MUNCIE, Ind. – A hand grabs a bottle of water spray and sprays a frizzy curl with droplets. Two hands rub a shiny oil together before combing it through the curl. Finally, a moisturizer is applied deeply. The method is called LOC and stands for Liquid-Oil-Cream. It’s one of two different methods that Erica Moody, a woman with thin blonde hair, explains in her biracial hair care course.
Moody, salon owner and stylist at Beautiful People Salon & Education, launched her own biracial hair care classes earlier this year on Feb. 17.
Moody’s Educational Biracial Hair Care Workshops are a resource for families and loved ones to learn how to care for biracial hair textures.
In each class, students learn about hair types and different methods of care. Moody teaches three simple hairstyles that can be done on boys or girls. Additionally, participants receive hands-on experience and a take-home kit with the products used in the class.
Moody started the classes because she realized there was a cultural divide in the teaching of beauty schools.
“It’s a very Caucasian/White world dominant in the beauty school industry,” Moody said.
In cosmetology schools, Moody said predominantly white schools tend to teach how to style white hair textures, predominantly black schools teach how to care for black hair, and schools of both ethnicities tend to learn about it. more on the textures of white hair.
When Moody was in school, she attended predominantly white schools. There were only three thin chapters in her textbook related to ethnic hair. While two of them contained practices for all hair, including perms and relaxers, as well as wigs and extensions, only one of the chapters focused explicitly on ethnic hair.
At the time, Moody didn’t notice the gap in the industry. It wasn’t until she gave birth to her own frizzy children that she realized she didn’t know what she was doing.
She tried a hodgepodge of products to find what worked for her kids, spent countless hours perfecting the right detangling method, and asked lots of questions.
Even when she asked questions for help, she ended up with a range of different answers. Moody learned that there is no one right answer.
As a mother and grandmother of biracial children, she needed a biracial hair care course when her children were born. She felt like black hair techniques weren’t taught enough.
Through trial and error, Moody started a course to help people in his community learn more about biracial hair textures. She realized from the community that there was a larger target audience waiting for help.
Now Moody realizes the importance of teaching host families, teachers and students.
In the 42 children Malena Hall has welcomed since 2018, she’s seen a range of hair textures. She sought out Moody’s class to learn the best techniques for caring for hair different from her own.
In Moody’s class, she learned that she did a lot of things incorrectly.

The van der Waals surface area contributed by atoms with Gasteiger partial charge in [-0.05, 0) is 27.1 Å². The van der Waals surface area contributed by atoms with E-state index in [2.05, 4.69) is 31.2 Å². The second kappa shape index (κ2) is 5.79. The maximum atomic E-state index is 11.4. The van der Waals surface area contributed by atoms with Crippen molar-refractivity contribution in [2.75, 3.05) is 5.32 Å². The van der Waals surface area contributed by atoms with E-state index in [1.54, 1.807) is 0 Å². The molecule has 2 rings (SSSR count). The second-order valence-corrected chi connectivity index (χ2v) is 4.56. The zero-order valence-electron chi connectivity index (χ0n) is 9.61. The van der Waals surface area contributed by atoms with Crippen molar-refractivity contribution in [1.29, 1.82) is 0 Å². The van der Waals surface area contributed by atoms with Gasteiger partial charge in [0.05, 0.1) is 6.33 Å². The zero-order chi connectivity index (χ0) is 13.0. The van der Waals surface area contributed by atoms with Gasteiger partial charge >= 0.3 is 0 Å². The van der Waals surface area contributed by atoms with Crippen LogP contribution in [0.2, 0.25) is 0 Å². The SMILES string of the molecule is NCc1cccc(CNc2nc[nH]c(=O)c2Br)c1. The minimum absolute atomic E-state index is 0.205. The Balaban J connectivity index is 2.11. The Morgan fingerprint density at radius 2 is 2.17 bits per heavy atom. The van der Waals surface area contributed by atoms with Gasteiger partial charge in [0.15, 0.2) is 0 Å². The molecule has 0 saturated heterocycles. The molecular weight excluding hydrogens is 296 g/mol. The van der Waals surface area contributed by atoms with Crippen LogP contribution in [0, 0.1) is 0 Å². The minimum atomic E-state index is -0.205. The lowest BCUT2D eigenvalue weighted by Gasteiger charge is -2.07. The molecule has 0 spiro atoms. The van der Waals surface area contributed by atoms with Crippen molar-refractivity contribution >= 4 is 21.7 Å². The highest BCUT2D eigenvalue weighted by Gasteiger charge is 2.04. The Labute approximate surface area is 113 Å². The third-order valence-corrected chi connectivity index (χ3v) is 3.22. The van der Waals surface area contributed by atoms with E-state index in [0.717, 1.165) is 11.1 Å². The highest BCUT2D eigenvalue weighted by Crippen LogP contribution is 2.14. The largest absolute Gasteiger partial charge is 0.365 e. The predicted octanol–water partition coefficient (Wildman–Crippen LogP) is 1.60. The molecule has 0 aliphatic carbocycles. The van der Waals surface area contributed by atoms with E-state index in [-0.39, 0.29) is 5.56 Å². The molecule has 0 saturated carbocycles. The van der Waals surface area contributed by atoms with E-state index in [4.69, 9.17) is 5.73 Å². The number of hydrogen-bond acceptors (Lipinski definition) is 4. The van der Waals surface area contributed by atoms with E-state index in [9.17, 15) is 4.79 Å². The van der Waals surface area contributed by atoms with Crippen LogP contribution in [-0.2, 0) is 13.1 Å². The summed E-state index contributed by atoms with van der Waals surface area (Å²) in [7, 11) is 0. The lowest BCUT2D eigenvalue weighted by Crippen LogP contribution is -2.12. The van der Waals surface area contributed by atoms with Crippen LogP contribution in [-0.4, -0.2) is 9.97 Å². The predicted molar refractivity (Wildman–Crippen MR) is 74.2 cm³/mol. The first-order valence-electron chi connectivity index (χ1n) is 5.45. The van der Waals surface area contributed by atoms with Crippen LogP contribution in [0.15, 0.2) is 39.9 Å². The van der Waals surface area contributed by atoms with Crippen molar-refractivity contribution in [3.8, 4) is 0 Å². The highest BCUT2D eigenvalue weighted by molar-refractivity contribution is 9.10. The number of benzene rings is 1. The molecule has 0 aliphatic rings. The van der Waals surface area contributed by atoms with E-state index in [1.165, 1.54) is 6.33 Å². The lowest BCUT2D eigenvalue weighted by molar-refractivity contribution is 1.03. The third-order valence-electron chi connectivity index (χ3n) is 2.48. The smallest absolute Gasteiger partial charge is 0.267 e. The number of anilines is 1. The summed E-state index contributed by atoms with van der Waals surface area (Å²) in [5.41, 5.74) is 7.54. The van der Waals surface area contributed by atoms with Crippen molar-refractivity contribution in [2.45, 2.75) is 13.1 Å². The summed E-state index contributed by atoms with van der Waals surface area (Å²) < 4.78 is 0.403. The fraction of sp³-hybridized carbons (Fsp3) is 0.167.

After taking the course, Hall felt much more confident about what products to use and what not to do.
Right now, she hopes to learn how to help one of her children with her hair.
“I have a kid right now who is eight and his hair is a mess. I’m just trying to get him back where he belongs,” Hall said.
Hall suggests that others who might be in his situation find a class like Moody’s.
Not only adoptive parents became a primary target for Moody’s, but also teachers.
Moody found that children were going to school with unkempt hair because their guardians couldn’t style their hair and the teachers wanted to help. She recognized the importance of a child’s self-esteem when it comes to their appearance.
“I think we have to not only look at the culture, but also the industry…and people as a whole and how we can help people feel beautiful,” Moody said.
In a study about hair bias in school by Afiya M. Mbilishaka and Danielle Apugo, embarrassment and anxiety were reported as a common emotional reaction following negative hair experiences, leading to embarrassment in school. Fifty-six African American women shared memories of harrowing hair experiences that led to sexual and racial marginalization.
The study found that African American girls use their school environment as an outlet to express themselves; however, if they experience microaggressions, it can impact their well-being.
Moody’s found that teachers in the community wanted to make sure their students weren’t bullied in class because of their hair. They asked Moody what hair products they should keep in their office.
Today, classes are 2.5 hours long and cost $80 per family. Moody suggests that anyone who attends also bring their family or friends to learn.
Since Moody’s first class in February, she’s expanded her reach and hosted a series called Transformational Beauty during Pride Month. Classes focused on feminine, masculine and androgynous expression. It was another way Moody emphasized the importance of self-esteem and self-expression.
“The beauty industry is huge and there are so many different things that people don’t think about every day and it’s growing, growing, growing,” Moody said.
Moody’s plans to expand its courses to hairdressing schools. She also wants to expand outside of Muncie and include other cultures that are not taught in schools.
Contact Katherine Sehgal with comments at [email protected]